The British romantic comedy Love Actually is saccharine, and occasionally creepy, but it's hard not to be touched by the documentary footage that bookends the movie of families and friends embracing in the arrivals hall of London's Heathrow Airport. Today, those scenes look alien and jarring: A pandemic has turned the world's airports into ghost towns.
Even after the coronavirus abates, air travel will be scarred permanently. No wonder investor Warren Buffett has sold his stocks in US airlines.
How to get passengers off their plane and through passport control, baggage reclaim and arrivals without putting them in proximity with one another is just one of countless travel challenges created by Covid-19.
Assigning the necessary space for people on flights won't be any easier. Years of airline cost cuts and strict counterterrorism checks have made flying a frustrating experience for passengers. Hygiene measures, health checks and social distancing will only make the experience feel more dispiriting, whether you're in economy or business.
Unless accompanied by higher ticket prices, the new health steps could make flying less profitable, whether or not demand returns. That's bad news for the world's airlines, which are now burning through vast amounts of cash.
In some cases, companies' net borrowings will far exceed their revenues by the end of this year.
Besides China, where domestic services have restarted, airlines have pretty much grounded their entire fleets. The few aircraft still in service often take off almost empty.
The silver lining of this near hibernation is that it provides a less pressured environment for testing out new hygiene measures. These will be essential to reassuring passengers and governments that more flights won't lead to a second wave of infections, but they're not likely to make flying any more fun.
The biggest American carriers say customers must wear masks. Armrests, tray tables and seat-belt buckles are being disinfected after every journey, and in-flight magazines have been removed. To minimise physical contact with airline staff and other passengers, we'll scan boarding passes ourselves and we'll be offered less food and drink on board.
It's not yet clear how passengers will be screened for Covid-19 until there's a vaccine. At a minimum, we'll probably have our temperatures checked when we arrive at the airport, but this won't weed out the high proportion of asymptomatic virus cases. Blood tests or so-called "immunity passports" may be required for international travel but even these have limitations.
Passengers who disembark from a high-risk location may still have to enter quarantine, which could deter many from booking a ticket in the first place. Health checks will slow down getting through immigration and you can probably forget arriving only two hours before a flight. This could mean even more passengers waiting inside (or outside) the terminal.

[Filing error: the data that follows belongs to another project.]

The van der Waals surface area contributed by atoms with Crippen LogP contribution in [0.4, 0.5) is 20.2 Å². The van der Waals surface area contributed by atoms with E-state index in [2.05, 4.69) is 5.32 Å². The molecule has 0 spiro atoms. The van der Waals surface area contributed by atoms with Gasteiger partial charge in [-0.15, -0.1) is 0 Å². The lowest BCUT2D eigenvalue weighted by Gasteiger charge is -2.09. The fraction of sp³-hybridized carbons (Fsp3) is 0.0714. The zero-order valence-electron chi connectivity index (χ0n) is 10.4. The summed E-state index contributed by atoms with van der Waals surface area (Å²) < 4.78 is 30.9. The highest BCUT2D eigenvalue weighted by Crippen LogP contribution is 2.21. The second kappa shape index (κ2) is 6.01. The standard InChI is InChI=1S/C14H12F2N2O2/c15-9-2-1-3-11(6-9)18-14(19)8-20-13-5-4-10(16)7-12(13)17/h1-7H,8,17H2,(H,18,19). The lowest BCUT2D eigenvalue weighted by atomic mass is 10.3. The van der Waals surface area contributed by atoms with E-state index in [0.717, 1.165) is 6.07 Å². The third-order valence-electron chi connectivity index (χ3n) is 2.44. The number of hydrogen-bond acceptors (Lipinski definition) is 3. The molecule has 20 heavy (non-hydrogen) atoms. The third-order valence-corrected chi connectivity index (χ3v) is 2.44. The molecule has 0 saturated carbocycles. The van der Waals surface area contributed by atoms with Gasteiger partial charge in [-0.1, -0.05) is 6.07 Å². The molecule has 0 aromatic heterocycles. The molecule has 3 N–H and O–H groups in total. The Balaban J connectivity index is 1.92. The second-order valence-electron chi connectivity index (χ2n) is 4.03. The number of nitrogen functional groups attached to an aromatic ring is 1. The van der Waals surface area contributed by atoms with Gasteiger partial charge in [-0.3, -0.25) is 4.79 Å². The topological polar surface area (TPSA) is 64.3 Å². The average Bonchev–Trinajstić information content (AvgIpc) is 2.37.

No wonder Heathrow chief executive John Holland-Kaye thinks keeping the required 2m gap at all times will be "physically impossible". A less palatable alternative for Mr Holland-Kaye and his peers, though, is that governments cap the number of departing flights to prevent crowding.
European airlines, chief among them Ryanair, say much the same thing about physical distancing inside aircraft. Some carriers are leaving the middle seat empty but the health benefits are dubious.
Modern planes have air-filtration systems that remove viruses, but these might not protect you if the person in the seat in front or behind has a cough. Leaving seats empty also creates more carbon pollution per passenger carried.
Naturally, airlines worry how they'll make money if they're allowed to sell only two-thirds of their seats.
European carriers typically need to fill about 80 per cent of them to break even. To compensate they'd have to cut costs or raise prices. The latter will be hard unless demand recovers. Quick turnarounds are imperative for budget airlines, so the longer time needed to clean the cabin between flights isn't good news.
Hygiene rules could make it harder to generate so-called ancillary revenues from things like food sales and priority boarding. And Ryanair and its low-cost peers can forget about holding passengers at cramped departure gates that feel like cattle pens, or packing them into just a couple of buses to reach the plane.
It will probably take years for demand to recover fully because millions of potential passengers have lost their jobs. Business travel will be an especially tough sell.
Firms will worry about protecting employee health and video conferencing has proven itself a viable alternative during the lockdowns. Trade shows and conferences won't recover quickly. Hence airlines are already reducing expenses and retiring older aircraft to prepare for lower demand.
British Airways is poised to cut about 30 per cent of its workforce; US and European peers will no doubt do similar once government furlough subsidies expire.
Airports may have to rethink plans for shiny new terminals and extra runways. On the plus side - for the aviation industry, if not the planet - cheaper jet fuel will help everyone. But in Europe, only a privileged few airlines are benefiting from lavish government bailouts, which could distort competition. If weaker airlines collapse, the survivors will face less competition and may eventually be in a position to raise fares.
Consolidation transformed US airline profits and even convinced Mr Buffett to abandon his aversion to investing in the sector - until the coronavirus came along.
Customers whose taxes rescue the airlines, and who didn't always get a ticket refund when they asked for one during the pandemic, may wonder why they're paying more for a worse experience.
• Chris Bryant is a Bloomberg Opinion columnist covering industrial companies. He previously worked for the Financial Times.
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